Part III: Acoustic Commons
Facilitated by Joe Namy 

This practical workshop will engage participants in exercises focused on the acoustic commons, looking into the history, politics, and subversion of sounds in public spaces and their relationship to laws, heritage, and economy.  

Joe Namy is an artist, composer, and educator often working collaboratively through the intersections of sound, video, performance, and sculpture. Their projects often focus on the politics of music and organized sound, such as the pageantry and power of opera, the noise laws and gender dynamics of bass, the colors and tones of militarization, the migration patterns of instruments and songs, and the complexities of translation in all this - from language to language, from score to sound, from drum to dance. Joe holds a monthly DJ residency Rhythm x Rhythm on Radio Alhara, is a Sundance/Time Studios Kendeda fellow, and a PhD researcher at the Ruskin School of Art at the University of Oxford.

Session with Radio Alhara: On Creating a Sonic Public Space

Radio Alhara is a Palestinian online radio station broadcasting from Bethlehem since its launch in March 2020. The station grew to public notoriety when it launched a solidarity campaign with protests surrounding the Sheikh Jarrah controversy, which it termed the "Sonic Liberation Front." In addition to radio shows broadcast in solidarity with international movements for self-determination, the station raises awareness around the civil and human rights issues facing Palestinians living under Israeli occupation. Radio Alhara has received support from a global coalition of musicians and its shows have been syndicated on stations internationally. 


The summer academy is open to applicants from Jordan or Palestine. Only 10 participants will be selected. Selected participants from outside Amman are expected to pay their travel costs to/from Amman. For participants from outside Amman, a per diem and shared accommodation will be offered in one of our residency flats.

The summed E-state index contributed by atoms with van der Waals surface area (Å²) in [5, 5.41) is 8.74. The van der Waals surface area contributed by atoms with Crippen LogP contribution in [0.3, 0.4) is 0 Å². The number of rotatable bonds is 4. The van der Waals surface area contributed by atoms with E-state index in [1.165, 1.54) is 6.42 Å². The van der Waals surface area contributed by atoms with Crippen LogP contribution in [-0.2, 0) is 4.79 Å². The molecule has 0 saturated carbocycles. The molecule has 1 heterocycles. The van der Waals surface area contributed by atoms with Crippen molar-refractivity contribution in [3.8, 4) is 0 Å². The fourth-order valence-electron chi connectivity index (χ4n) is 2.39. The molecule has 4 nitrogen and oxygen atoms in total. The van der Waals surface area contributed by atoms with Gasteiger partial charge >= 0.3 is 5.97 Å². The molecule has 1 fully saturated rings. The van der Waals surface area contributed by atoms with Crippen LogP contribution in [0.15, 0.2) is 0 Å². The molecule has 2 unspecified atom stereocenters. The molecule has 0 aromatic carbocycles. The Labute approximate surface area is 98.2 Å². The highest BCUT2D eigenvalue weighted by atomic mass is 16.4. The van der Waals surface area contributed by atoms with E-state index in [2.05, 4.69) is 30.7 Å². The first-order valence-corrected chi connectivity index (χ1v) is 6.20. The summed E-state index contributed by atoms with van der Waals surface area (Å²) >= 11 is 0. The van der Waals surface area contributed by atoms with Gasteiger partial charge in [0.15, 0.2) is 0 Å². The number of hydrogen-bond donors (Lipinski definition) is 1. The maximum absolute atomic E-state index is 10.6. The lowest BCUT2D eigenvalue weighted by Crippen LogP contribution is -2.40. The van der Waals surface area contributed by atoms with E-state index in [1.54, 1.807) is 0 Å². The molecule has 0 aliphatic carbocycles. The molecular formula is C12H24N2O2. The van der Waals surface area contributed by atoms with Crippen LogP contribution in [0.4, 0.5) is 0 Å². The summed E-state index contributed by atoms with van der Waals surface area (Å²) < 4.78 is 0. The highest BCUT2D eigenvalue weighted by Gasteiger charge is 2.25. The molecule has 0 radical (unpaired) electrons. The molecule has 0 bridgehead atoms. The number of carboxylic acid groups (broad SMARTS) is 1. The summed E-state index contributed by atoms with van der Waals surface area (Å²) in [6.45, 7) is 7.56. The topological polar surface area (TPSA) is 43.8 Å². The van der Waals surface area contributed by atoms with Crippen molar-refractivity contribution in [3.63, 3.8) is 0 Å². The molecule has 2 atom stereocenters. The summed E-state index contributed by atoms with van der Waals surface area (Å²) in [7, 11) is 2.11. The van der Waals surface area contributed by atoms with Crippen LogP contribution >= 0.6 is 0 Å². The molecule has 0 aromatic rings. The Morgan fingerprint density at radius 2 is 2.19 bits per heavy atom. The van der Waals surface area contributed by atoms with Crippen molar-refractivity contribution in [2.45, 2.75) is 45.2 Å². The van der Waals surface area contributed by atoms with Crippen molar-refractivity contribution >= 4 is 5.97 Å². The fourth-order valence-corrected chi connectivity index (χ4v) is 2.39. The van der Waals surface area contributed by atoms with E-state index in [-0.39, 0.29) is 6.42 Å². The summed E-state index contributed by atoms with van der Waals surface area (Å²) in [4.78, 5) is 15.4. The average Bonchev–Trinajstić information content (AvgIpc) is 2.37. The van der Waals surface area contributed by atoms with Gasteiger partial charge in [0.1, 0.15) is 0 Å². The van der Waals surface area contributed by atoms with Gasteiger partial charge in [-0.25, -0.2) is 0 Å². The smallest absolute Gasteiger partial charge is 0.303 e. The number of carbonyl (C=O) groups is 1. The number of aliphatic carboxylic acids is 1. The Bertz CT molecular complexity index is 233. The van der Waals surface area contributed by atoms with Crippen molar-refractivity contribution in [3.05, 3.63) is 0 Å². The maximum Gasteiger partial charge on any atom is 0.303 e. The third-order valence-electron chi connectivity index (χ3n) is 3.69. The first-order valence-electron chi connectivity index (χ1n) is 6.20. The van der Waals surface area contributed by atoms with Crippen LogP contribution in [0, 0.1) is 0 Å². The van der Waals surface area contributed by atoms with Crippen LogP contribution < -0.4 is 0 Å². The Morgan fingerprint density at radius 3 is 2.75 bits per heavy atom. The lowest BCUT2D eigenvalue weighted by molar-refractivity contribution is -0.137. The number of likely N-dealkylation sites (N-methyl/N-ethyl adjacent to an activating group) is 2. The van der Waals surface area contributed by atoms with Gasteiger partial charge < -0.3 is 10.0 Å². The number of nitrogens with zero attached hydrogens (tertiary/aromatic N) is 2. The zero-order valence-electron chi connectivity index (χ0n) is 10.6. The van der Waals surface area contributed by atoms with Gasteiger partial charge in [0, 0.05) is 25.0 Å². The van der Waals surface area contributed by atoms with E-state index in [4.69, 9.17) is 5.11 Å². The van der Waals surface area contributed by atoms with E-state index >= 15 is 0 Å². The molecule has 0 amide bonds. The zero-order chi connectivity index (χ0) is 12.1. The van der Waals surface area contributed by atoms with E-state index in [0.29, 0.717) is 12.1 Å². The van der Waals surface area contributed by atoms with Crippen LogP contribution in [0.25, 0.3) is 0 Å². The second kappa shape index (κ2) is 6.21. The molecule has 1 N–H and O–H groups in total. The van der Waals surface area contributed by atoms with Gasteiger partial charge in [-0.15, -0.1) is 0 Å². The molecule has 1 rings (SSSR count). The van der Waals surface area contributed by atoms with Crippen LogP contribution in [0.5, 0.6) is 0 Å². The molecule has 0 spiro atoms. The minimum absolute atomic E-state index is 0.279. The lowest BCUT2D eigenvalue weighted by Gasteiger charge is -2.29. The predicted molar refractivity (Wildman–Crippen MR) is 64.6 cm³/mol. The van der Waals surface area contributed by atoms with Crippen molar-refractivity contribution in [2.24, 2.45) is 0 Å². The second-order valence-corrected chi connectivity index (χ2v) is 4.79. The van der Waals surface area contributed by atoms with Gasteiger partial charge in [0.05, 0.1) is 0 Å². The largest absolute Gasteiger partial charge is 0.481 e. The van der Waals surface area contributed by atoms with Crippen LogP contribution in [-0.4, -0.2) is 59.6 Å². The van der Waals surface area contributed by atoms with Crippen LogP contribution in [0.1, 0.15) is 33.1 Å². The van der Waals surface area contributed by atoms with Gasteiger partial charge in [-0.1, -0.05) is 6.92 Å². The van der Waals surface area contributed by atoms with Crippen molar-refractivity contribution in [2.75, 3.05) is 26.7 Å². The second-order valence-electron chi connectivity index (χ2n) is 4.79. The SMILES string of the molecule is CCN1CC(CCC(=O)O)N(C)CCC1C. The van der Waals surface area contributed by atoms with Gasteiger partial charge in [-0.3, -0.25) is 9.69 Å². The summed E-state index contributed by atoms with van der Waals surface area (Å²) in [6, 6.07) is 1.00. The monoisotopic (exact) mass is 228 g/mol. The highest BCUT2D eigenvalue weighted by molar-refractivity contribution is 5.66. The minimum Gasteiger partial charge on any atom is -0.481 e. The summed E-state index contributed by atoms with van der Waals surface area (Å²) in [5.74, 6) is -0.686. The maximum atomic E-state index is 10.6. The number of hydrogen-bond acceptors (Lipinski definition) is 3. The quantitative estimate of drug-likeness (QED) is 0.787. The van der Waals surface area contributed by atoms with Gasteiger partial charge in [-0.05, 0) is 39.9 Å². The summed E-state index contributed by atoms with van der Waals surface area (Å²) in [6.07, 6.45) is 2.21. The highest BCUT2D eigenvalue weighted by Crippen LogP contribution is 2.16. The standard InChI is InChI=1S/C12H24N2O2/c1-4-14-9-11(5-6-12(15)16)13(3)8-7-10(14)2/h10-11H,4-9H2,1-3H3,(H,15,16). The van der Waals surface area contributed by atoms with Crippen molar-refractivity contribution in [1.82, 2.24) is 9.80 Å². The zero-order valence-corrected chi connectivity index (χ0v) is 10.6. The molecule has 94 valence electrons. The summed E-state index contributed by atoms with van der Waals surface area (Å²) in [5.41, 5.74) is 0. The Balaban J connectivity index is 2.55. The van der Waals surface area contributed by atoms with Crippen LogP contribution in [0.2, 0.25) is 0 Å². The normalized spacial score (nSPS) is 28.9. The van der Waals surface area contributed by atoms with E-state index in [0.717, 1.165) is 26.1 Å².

The program will be bilingual, so knowledge of English and Arabic is preferred.


Applicants are expected to submit a letter of intent, a project proposal they wish to develop throughout the academy, a portfolio of previous works, and information on any experience in sound or music. 

Link to application

Applications will be accepted through 1o June 2023, (23:59 Amman time).


The Summer Academy program will take place from 1 - 31 July, 2023. An introductory session will be given on the 25th of June. Participants are expected to commit to the conversation by attending all sessions. Sessions will be mostly held on Sundays, Wednesdays, and Saturdays of each week, from 10 am to 3 pm. Precise schedule to be shared with accepted students.


Darat al Funun is a home for the arts and artists from the Arab world. We trace our beginnings to 1988 and are now housed in six renovated historical buildings from the 1920s and 30s, with a restored archaeological site in the garden. We aim to provide a platform for contemporary Arab artists, to support art practices and artistic exchange, to stimulate critical discourse, and to research, document, and archive Arab art.